I have a long association with the nationally recognized King County Library System of Washington state, so it was no surprise to receive a call from the head of programming and be asked if I could create an innovative way to promote literacy throughout the county and to help people become aware of the programs and services their local libraries provided. After some thought, I submitted a proposal to bring a Curly to the libraries and give a program about rare breeds and breed preservation. The tie-in would be a display of horse and conservation books provided by the library. After checking insurance, assuring we would remove all manure, and promising there would be no rides given, the proposal was accepted. We decided to take our mare Arwen, ABC-P-1595, a buckskin, because she’s the most people-friendly horse we own.
The county particularly wanted to get the more rural libraries involved in this program, so on a clear and sunny day, we set off for the most rural library in the King County. The Skykomish Library is a three-hour drive north and east from our farm and is a small community nestled in the beginnings of the Cascade Mountains. The library is a very small, one-room building that typically sees little use. We arrived and set up a portable corral using our trailer as a fourth wall, then we hung our stall decorations and farm banner from the trailer. Next, we set up an information board against the truck with a nearby table of information sheets and handouts.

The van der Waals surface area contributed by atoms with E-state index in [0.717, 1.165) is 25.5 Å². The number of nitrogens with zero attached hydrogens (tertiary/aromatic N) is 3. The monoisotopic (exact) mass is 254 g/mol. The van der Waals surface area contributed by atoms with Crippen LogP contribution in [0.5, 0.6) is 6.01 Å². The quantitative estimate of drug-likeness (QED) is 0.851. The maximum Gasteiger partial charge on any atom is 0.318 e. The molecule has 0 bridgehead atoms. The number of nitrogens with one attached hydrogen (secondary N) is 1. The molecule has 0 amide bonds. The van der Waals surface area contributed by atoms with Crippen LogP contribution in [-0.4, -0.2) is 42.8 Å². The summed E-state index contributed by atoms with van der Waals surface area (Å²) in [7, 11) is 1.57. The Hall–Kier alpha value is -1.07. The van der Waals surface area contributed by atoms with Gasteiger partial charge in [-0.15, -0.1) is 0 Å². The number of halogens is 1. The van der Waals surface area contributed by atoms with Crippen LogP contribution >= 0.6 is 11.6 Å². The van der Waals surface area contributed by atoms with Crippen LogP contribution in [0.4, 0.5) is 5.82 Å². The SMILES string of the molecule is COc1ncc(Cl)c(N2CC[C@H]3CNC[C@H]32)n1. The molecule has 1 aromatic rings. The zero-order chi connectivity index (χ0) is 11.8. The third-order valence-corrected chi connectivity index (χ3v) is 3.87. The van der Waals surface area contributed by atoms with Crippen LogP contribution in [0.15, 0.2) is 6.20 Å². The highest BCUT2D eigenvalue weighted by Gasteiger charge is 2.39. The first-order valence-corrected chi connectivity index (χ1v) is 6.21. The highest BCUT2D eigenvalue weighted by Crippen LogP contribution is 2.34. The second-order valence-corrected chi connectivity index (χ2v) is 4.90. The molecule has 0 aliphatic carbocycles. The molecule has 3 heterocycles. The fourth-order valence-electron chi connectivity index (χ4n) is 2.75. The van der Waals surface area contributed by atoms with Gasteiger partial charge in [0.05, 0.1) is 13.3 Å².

Arwen was very curious about her surroundings and showed no anxiety even though this was her first trip off the farm. Like a true trooper, she loaded and unloaded from the trailer as if she always went for rides. Then we waited, but not for long. Like the circus coming to town, word spread, and soon there was a crowd waiting to enter the corral to pet Arwen. She took the time to greet each person and sniff him or her like old friends. Then, as I was talking about the calm disposition of Curlies, both Jim and I became aware of a growing rumble.
We hadn’t noticed that the library was across the road from the train tracks, nor were we aware that Burlington Northern still used those tracks to haul freight over the mountains. As the train drew near, we asked the visitors to leave the corral, clipped a line on Arwen, and stood with her facing the tracks. Her eyes got wide, but she trusted us when we told her the train would stay on its tracks and not come into her pen. Then the conductor laid on the very loud horn, something he must do whenever he passes through a town. Arwen snorted in response, but that was her only reaction. After the train passed, one of the parents remarked, “She must live near train tracks.” We calmly told him that was the first time she’d ever seen a train. Talk about a prime example of Curly calmness!
The children returned to the corral, and Arwen returned to basking in all the attention. One small boy, who’d been begging for a horse for years, spent a great deal of time stroking Arwen’s soft coat and curly mane. He was the last to leave, and, as he and his mother walked down the road, Arwen stood at the fence and whinnied to him. The boy turned and waved good-bye, and Arwen, right on cue, whinnied a final farewell before turning to her food and water.
All in all, it was the biggest turnout in the library’s history, and they checked out more books that day than they had in the last six months combined. The small community of Skykomish will not soon forget the day Arwen, the Curly, came to town.
By: Tames Alan
From: Curly Cues, Feb. 2002